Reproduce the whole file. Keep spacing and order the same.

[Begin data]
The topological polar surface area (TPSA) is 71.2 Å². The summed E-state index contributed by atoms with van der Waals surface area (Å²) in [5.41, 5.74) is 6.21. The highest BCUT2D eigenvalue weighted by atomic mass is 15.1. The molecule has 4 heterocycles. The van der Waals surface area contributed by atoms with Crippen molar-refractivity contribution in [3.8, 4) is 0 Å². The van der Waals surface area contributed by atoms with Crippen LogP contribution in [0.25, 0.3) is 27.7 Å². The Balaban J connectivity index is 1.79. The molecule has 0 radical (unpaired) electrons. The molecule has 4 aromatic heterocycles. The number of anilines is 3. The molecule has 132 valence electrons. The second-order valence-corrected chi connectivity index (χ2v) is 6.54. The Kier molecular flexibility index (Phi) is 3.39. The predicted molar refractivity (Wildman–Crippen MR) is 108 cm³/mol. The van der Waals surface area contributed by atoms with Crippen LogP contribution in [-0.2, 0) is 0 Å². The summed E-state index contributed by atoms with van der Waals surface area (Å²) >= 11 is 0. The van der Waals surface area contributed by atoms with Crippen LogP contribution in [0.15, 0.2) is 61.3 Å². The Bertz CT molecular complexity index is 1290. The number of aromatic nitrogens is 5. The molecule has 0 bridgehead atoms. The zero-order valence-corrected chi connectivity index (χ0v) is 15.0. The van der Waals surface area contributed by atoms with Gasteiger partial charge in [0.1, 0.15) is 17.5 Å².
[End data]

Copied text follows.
The topological polar surface area (TPSA) is 71.2 Å². The summed E-state index contributed by atoms with van der Waals surface area (Å²) in [5.41, 5.74) is 6.21. The highest BCUT2D eigenvalue weighted by atomic mass is 15.1. The molecule has 4 heterocycles. The van der Waals surface area contributed by atoms with Crippen molar-refractivity contribution in [3.8, 4) is 0 Å². The van der Waals surface area contributed by atoms with Crippen LogP contribution in [0.25, 0.3) is 27.7 Å². The Balaban J connectivity index is 1.79. The molecule has 0 radical (unpaired) electrons. The molecule has 4 aromatic heterocycles. The number of anilines is 3. The molecule has 132 valence electrons. The second-order valence-corrected chi connectivity index (χ2v) is 6.54. The Kier molecular flexibility index (Phi) is 3.39. The predicted molar refractivity (Wildman–Crippen MR) is 108 cm³/mol. The van der Waals surface area contributed by atoms with Crippen LogP contribution in [-0.2, 0) is 0 Å². The summed E-state index contributed by atoms with van der Waals surface area (Å²) >= 11 is 0. The van der Waals surface area contributed by atoms with Crippen LogP contribution in [0.15, 0.2) is 61.3 Å². The Bertz CT molecular complexity index is 1290. The number of aromatic nitrogens is 5. The molecule has 0 bridgehead atoms. The zero-order valence-corrected chi connectivity index (χ0v) is 15.0. The van der Waals surface area contributed by atoms with Gasteiger partial charge in [0.1, 0.15) is 17.5 Å².